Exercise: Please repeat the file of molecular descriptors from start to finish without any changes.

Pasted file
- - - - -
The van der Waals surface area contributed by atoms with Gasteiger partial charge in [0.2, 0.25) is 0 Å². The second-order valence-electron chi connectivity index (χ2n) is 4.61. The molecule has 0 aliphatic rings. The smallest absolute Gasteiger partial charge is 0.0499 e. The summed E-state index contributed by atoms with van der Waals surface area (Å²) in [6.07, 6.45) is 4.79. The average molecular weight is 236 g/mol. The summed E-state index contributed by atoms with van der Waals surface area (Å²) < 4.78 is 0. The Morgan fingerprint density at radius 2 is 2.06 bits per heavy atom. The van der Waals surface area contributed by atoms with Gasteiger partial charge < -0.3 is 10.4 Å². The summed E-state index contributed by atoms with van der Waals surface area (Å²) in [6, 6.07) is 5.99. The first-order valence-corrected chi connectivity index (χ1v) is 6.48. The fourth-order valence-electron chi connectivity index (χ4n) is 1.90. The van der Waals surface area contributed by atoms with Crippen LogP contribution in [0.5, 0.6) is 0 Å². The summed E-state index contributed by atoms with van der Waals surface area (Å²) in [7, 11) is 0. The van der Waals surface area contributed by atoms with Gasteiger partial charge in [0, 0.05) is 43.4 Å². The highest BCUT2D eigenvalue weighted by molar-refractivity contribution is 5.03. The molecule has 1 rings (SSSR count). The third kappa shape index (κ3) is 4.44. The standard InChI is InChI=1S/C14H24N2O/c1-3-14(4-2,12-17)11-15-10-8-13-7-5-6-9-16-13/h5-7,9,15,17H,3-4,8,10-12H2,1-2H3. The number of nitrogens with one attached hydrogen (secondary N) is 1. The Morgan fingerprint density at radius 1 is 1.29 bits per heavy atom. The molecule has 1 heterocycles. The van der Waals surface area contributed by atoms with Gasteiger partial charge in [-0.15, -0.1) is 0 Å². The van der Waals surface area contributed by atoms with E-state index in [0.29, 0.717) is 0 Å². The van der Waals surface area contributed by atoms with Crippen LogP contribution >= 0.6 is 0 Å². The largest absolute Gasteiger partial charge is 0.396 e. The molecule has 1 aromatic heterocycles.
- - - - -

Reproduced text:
The van der Waals surface area contributed by atoms with Gasteiger partial charge in [0.2, 0.25) is 0 Å². The second-order valence-electron chi connectivity index (χ2n) is 4.61. The molecule has 0 aliphatic rings. The smallest absolute Gasteiger partial charge is 0.0499 e. The summed E-state index contributed by atoms with van der Waals surface area (Å²) in [6.07, 6.45) is 4.79. The average molecular weight is 236 g/mol. The summed E-state index contributed by atoms with van der Waals surface area (Å²) < 4.78 is 0. The Morgan fingerprint density at radius 2 is 2.06 bits per heavy atom. The van der Waals surface area contributed by atoms with Gasteiger partial charge < -0.3 is 10.4 Å². The summed E-state index contributed by atoms with van der Waals surface area (Å²) in [6, 6.07) is 5.99. The first-order valence-corrected chi connectivity index (χ1v) is 6.48. The fourth-order valence-electron chi connectivity index (χ4n) is 1.90. The van der Waals surface area contributed by atoms with Crippen LogP contribution in [0.5, 0.6) is 0 Å². The summed E-state index contributed by atoms with van der Waals surface area (Å²) in [7, 11) is 0. The van der Waals surface area contributed by atoms with Gasteiger partial charge in [0, 0.05) is 43.4 Å². The highest BCUT2D eigenvalue weighted by molar-refractivity contribution is 5.03. The molecule has 1 rings (SSSR count). The third kappa shape index (κ3) is 4.44. The standard InChI is InChI=1S/C14H24N2O/c1-3-14(4-2,12-17)11-15-10-8-13-7-5-6-9-16-13/h5-7,9,15,17H,3-4,8,10-12H2,1-2H3. The number of nitrogens with one attached hydrogen (secondary N) is 1. The Morgan fingerprint density at radius 1 is 1.29 bits per heavy atom. The molecule has 1 heterocycles. The van der Waals surface area contributed by atoms with Gasteiger partial charge in [-0.15, -0.1) is 0 Å². The van der Waals surface area contributed by atoms with E-state index in [0.29, 0.717) is 0 Å². The van der Waals surface area contributed by atoms with Crippen LogP contribution >= 0.6 is 0 Å². The largest absolute Gasteiger partial charge is 0.396 e. The molecule has 1 aromatic heterocycles.